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  • John Cannon

Are schools solely to blame for a dwindling skilled trade work force?

Yesterday I shared a story that talked about the shrinking skilled trade work force and it created a lot of interest. It talked about how the primary schools push kids towards college and the lack of opportunities for students to learn about occupations working with their hands. I do think this is a problem, but I also think it is a symptom of a bigger problem.

Why is this happening in schools? It’s pretty simple. Primary education is essentially run by a school board or committee, which are often comprised of people with a higher education degree and in may cases they are parents of children in the system. The people who join school committees are typically interested in higher education. So if school committees are charting the course then why wouldn’t they be focused on sending all the students to the best colleges. After all, that is how schools are ranked, and many people pick their residential community based on school rankings. I do think this is a problem, but I also think it is a symptom of the bigger problem.

I suggest that the bigger problem is how society views the industry. We have a society that judges people on how they dress and if they get dirty. For example, why do high end restaurants have dress codes? If you are a corporate executive and want to take one of your plumbers to lunch, you cannot select a high end restaurant. What kind of a message is that sending?

On the policy side, we have federal laws for exempt and non-exempt staff. Salaried workers are exempt and typically have higher salaries and better benefits. I worked at a college in an exempt position and received 1.66 days of vacation per month. Non-exempt start at .83 days/month and have to work for 15 years to earn 1.66 days. Non-exempt have to punch a time clock (because they can’t be trusted?) but exempt can work from remote locations. Why is this acceptable and why would any parent not want more for their children?

When you take a step back and ask yourself, why do most kids go to college, the answers are probably something like this;

  • That is what my friends are doing and students are generally competitive which is why they want to select the most prestigious school where they are accepted.

  • I want to play college sports.

  • There are many clubs and activities to belong to.

  • I want to move out of the house and get the college experience.

  • I can make more money.

  • It is just what you do.

  • Both my parents and my siblings went to college.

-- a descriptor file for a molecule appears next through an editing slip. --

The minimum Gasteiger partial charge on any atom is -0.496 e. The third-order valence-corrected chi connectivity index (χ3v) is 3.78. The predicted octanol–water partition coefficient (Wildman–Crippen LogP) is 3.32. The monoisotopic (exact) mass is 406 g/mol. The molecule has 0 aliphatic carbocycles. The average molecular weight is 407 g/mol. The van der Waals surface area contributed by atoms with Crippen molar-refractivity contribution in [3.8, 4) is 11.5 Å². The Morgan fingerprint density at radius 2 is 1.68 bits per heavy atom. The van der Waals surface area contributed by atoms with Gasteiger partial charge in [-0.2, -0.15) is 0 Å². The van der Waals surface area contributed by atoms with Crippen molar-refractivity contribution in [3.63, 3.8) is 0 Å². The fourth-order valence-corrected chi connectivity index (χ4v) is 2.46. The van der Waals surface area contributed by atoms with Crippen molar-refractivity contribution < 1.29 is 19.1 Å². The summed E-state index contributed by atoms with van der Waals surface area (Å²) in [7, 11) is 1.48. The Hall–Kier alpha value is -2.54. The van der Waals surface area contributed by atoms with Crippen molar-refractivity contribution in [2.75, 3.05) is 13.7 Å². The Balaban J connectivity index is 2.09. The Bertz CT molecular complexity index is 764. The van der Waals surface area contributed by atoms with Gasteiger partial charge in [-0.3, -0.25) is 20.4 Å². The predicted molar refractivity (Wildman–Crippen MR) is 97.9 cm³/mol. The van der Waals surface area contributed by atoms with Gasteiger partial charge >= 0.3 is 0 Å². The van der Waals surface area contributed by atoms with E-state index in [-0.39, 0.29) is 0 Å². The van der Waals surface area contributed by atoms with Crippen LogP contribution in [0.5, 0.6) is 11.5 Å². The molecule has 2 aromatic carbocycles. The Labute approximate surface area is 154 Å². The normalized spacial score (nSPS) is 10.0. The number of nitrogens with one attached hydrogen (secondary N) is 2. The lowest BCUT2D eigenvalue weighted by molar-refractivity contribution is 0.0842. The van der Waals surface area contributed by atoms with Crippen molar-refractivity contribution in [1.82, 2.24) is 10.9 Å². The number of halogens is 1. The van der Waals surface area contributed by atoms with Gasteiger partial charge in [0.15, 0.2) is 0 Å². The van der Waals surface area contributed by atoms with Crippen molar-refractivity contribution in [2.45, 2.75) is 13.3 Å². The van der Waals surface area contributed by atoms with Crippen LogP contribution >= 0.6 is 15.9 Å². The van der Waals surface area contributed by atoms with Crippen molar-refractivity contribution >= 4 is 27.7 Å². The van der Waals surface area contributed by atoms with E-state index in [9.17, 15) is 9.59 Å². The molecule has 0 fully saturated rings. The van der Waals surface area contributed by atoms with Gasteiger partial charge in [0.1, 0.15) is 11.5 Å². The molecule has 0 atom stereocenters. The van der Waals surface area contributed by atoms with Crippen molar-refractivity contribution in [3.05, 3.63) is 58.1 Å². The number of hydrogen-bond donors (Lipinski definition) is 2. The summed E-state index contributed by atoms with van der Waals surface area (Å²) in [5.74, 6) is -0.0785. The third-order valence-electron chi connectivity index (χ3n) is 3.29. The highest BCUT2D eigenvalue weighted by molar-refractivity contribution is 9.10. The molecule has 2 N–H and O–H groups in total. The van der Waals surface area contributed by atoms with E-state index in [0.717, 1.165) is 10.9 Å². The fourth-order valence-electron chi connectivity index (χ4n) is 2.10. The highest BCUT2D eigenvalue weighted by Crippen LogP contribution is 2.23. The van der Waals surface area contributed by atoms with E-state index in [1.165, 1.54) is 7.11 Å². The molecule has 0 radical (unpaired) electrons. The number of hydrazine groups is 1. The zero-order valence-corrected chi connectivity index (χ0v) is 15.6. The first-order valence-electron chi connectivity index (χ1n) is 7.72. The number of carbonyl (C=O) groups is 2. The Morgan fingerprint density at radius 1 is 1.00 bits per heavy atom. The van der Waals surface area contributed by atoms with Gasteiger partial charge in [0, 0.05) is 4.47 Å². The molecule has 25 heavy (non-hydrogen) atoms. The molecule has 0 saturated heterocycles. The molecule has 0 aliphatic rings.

• They won’t say this out loud but I think the number one reason is to make their parents proud.

There is really nothing wrong with any of these answers other than the cost benefit analysis only considers college “A” vs “B”.

So how can we improve the perception of this work?

The skilled labor shortage is a critical problem that will not go away on it’s own. It is an easy target to focus on the school system, but much more is needed to solve the problem. As a nation, we have to treat the non-exempt segment of the work force as equal partners to success. This can start with changing laws and policies for every organization in the nation. Maybe instead of the government paying off college debt, it can lower the tax rate for non-exempt employees in the service industry. Unfortunately there is a lot that has to be changed in the skilled labor force before parents will encourage their children to enter these occupations.

We could start by providing them with equal benefits. Maybe in some situations, it will require better benefits since their jobs can be physically demanding and their bodies might not hold out to retirement.

Look at every job function and figure out how to make it safer, easier and sometimes less disgusting.

Here is a random thought for construction sites. If you want to attract more workers, set a policy of using trailer bathrooms instead of the portable toilets. They will love you! My guess is that there are many instances of apprentices who decide to leave the field after a trip to the portable toilet on a very hot or freezing day.

Imagine sitting in there when the back-up alarm is sounding.

Many people working in this field are also essential personnel and must be on-call and respond to emergencies. This is such a critical function. Make it worth their while financially and make sure they also have the time to be away from work without disruption.

This list can be huge and possibly expensive, but there is a lot of opportunity to re-examine the industry at this point in time when business are figuring out their return to work strategies.

Once people will see that it is a great opportunity, students will want to enter the field forcing schools to adapt their programs. It’s not going to happen overnight but we have to start somewhere.

Let’s keep this conversation going. I would greatly appreciate any comments and feel free to connect with me on LinkedIn.

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1 Comment

Jul 09, 2021

These are great points to ponder.

Two of the most significant for me are:

Will you still want to be working at a physically demanding job at retirement?

While there are some pathways away from 100% physical work; there isn't a path for everyone and I sense some potential sociological pushback from peers for pursuing that type of path.

The other point is 24x7 availability

"Many people working in this field are also essential personnel and must be on-call and respond to emergencies. ....make sure they also have the time to be away from work without disruption."

In the drive to reduce the headcount of FTEs, the first position to go is, for lack of a better word, the supernumerary.…

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